How to Determine How Many Dots Are on an Element's Lewis Dot Structure

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Lewis dot structures simplify the method of indicating how bonding occurs in covalent molecules. Chemists use these diagrams to visualize the association of valence electrons between bonded atoms. To draw a Lewis dot structure for an atom, you must know how many valence electrons an atom possesses. The periodic table organizes the elements based on the similarity of their chemical properties. One of the properties associated with an element is the number of other atoms it forms molecules with and how many different bonds in which it can participate. The first two columns and the last six columns of the periodic table indicate the s and p orbitals that hold the valence electrons and participate in the formation of covalent bonds.

    Find the element on the periodic table. Lewis dot structures are simplified representations of the valence electrons for elements. The location on the periodic table will indicate how many valence electrons the element possesses.

    Draw the symbol for the element of interest. The valence shells for most elements have room for eight electrons except hydrogen and helium that can accommodate two electrons. Transition metals have room for 18 electrons but do not obey the octet rule obeyed by other elements. They form coordination complexes with other atoms.

    Identify the position for the valence shells on the element symbol. Place the electron orbitals on either side, above and below the element’s symbol for atoms that are involved in single bonds only. For molecules that have double bonds the orbitals are spaced 120 degrees apart with one of the three orbitals holding two electrons for the double bond. In the case of molecules that have triple bonds the molecule is linear and the side of the atom that is involved in the triple bond has three electrons. Each of the orbitals is capable of holding two electrons.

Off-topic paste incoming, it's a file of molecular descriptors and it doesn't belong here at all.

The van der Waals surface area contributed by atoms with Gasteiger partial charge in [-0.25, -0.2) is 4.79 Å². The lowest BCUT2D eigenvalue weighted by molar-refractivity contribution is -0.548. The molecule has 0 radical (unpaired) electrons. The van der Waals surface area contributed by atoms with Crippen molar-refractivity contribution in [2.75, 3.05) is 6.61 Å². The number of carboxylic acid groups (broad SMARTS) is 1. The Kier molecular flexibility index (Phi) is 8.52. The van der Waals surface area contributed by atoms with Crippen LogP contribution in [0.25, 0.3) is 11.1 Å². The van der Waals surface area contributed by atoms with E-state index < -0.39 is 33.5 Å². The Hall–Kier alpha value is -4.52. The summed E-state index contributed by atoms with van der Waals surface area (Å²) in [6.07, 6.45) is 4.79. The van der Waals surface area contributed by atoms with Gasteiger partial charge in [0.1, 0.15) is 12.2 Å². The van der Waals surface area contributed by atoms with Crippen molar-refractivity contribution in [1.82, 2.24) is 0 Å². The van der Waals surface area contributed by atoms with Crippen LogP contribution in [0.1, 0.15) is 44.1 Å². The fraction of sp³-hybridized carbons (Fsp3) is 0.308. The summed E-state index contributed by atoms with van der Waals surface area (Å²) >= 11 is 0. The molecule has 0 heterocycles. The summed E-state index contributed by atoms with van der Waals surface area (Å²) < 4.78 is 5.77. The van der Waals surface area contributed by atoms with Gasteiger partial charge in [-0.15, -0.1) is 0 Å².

Count the number of positions from the leftmost column of the periodic table to the position of the element. The first two columns and the last six columns of the table indicate the elements that possess valence electrons. The elements in the transition metal region of the table have valence electrons also but their bonding is more complicated than the other elements.

    Place the number of electrons that you determined into the orbitals around the element’s symbol. Place a single electron in each orbital before placing a second electron in another orbital. In molecules that posses double or triple bonds, the two or three electrons involved on both atoms involved in the double or triple bond are situated between the two atoms.

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About the Author

Sean Lancaster has been a freelance writer since 2007. He has written for Writers Research Group, Alexis Writing and the Lebanon Chamber of Commerce. Lancaster holds a Doctor of Philosophy in chemistry from the University of Washington.

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